After the dust settled on Little Village, Hilco, the responsible developers, apologized, saying that they had not expected the demolition to produce such a high quantity of potentially harmful dust. While Hilco did take steps to offer cleanup services and distribute masks to residents, much of the damage was already done.

The apology is particularly inadequate because, while Hilco maintains that it did not know the demolition would go so poorly, the residents of Little Village — who fought for years to shut down the Crawford and Fisk coal plants — knew exactly what was going to happen. They knew because the geography of environmental injustice in this country has, for years, clearly drawn the lines around whose concerns and health are prioritized and whose are not.

When politicians call COVID-19 “the great equalizer,” they may be well-intentioned, but they also obscure the rifts of race and class that U.S. residents live with and within. We need to examine the role that the rhetoric of personal responsibility has played in how the pandemic is talked about in the United States, and the ways that it connects to how agency is framed in the context of the climate crisis and environmental issues more broadly.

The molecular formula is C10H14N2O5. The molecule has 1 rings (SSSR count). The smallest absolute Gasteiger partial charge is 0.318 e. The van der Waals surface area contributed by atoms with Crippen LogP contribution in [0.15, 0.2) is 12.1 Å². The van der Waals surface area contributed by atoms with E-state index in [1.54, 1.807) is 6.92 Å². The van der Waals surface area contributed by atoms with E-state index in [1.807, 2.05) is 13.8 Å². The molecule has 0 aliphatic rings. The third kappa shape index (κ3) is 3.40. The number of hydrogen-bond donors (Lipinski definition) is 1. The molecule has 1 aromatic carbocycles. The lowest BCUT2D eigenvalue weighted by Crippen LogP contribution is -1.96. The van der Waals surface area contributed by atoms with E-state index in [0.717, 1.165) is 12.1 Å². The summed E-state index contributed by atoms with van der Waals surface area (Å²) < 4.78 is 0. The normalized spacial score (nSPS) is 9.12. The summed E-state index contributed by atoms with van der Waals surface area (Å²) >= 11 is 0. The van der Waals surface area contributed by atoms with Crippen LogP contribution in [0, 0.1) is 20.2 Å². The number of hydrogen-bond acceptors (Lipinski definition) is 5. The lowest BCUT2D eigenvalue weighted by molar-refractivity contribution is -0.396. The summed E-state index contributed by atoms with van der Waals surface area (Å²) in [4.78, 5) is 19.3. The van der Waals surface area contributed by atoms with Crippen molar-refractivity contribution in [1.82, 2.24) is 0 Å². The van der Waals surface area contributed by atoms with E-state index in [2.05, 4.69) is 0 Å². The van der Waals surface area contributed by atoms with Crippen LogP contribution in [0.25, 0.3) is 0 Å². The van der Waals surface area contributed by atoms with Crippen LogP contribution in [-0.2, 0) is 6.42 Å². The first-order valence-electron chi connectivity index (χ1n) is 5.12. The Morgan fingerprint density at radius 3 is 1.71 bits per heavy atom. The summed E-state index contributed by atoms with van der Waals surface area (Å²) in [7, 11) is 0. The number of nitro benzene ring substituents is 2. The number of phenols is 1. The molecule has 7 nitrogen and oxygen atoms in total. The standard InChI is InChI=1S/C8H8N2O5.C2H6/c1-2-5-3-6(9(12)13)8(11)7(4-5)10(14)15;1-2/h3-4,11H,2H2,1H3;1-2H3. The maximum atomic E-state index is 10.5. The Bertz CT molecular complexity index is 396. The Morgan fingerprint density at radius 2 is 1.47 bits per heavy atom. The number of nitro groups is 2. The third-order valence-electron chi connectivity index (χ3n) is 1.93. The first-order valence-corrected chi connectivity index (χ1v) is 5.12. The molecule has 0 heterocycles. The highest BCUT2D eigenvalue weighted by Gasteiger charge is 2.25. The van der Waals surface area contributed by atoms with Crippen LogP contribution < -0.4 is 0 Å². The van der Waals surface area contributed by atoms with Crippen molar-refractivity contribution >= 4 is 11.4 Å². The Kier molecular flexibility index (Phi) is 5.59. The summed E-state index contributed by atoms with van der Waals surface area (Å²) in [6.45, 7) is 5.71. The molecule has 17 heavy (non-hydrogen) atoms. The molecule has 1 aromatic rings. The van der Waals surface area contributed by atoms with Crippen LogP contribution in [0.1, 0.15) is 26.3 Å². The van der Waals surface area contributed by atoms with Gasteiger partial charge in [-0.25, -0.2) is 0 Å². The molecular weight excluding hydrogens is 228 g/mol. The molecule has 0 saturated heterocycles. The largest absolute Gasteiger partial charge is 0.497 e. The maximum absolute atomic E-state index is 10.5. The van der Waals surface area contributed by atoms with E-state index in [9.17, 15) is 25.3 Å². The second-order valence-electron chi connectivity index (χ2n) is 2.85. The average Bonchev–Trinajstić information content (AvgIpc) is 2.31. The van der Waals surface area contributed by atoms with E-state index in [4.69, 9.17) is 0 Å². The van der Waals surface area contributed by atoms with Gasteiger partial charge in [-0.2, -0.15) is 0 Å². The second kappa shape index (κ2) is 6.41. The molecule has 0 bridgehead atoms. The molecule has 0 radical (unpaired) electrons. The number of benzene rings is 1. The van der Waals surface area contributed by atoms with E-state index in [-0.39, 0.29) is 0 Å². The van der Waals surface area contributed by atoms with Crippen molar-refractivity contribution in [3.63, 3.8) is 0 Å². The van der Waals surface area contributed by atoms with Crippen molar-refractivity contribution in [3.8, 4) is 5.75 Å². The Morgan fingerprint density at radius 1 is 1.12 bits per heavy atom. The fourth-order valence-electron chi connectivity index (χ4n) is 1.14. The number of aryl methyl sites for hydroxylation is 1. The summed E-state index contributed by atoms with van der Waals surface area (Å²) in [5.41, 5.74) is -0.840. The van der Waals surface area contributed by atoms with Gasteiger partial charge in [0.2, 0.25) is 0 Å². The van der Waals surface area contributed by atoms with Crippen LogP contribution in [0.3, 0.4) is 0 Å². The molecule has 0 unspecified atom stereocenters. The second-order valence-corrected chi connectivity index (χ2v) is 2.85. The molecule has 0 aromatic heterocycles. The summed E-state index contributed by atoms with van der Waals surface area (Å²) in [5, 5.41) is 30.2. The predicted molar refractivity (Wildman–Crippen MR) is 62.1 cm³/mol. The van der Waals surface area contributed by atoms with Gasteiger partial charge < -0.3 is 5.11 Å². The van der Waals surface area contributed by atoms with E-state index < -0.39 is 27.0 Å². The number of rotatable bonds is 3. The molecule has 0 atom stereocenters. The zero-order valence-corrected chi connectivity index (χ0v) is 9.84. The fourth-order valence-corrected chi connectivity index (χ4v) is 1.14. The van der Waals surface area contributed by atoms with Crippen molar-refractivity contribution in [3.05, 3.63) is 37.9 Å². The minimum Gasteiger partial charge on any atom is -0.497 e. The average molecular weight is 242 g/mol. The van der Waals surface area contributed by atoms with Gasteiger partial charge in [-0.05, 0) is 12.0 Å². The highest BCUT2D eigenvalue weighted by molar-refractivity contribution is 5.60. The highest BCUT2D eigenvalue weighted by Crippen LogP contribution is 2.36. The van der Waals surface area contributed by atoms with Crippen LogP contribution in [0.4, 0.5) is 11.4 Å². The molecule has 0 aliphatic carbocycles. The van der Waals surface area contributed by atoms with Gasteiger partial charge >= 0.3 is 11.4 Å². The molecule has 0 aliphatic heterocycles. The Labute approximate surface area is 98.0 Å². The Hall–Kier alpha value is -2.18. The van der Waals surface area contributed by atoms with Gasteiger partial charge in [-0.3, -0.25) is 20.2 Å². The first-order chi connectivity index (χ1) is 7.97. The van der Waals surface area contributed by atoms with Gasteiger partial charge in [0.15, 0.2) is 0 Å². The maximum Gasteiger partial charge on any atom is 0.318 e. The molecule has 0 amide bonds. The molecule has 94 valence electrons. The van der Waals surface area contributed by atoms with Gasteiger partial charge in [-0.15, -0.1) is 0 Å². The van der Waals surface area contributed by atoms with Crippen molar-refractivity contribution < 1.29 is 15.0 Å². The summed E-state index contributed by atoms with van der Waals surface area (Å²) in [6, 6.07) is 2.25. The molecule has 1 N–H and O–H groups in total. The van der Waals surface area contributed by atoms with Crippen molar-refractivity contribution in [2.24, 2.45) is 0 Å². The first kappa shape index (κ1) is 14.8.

There is widespread agreement that President Donald Trump’s administration has failed in its COVID-19 response. It ignored the warning signs and failed to ramp up testing capability in a timely manner. The unequal and devastating impact of COVID-19 on Black, Indigenous, Latinx, and immigrant communities is not just the result of a few capricious choices and an incapable leader, however. Environmental racism in what is now the U.S. has a 500-year history of genocide, colonization, enslavement, discrimination, mass incarceration, xenophobia, and militarism. Environmentalists have often failed to identify these structural injustices. Historically, this has resulted in xenophobic rhetoric and policies around population and immigration.

What the COVID-19 pandemic and climate disruption make clear is that we’re here because forces more powerful than any one of us as individuals have created an economic system so exploitative that it puts all of us at risk. That risk is unevenly distributed, falling disproportionately on communities of color, both globally and here in Northeast Ohio.

There is one notable difference between these dual existential threats: The pandemic shut down life around the world within a matter of weeks, whereas the onset of climate change has been a little more staggered, with wealthier communities being slower both to feel the impacts and react. But make no mistake — life has already been fundamentally disrupted in many communities as a result of climate change; to regard the pandemic as the present crisis and climate change as the future one would be a grave error.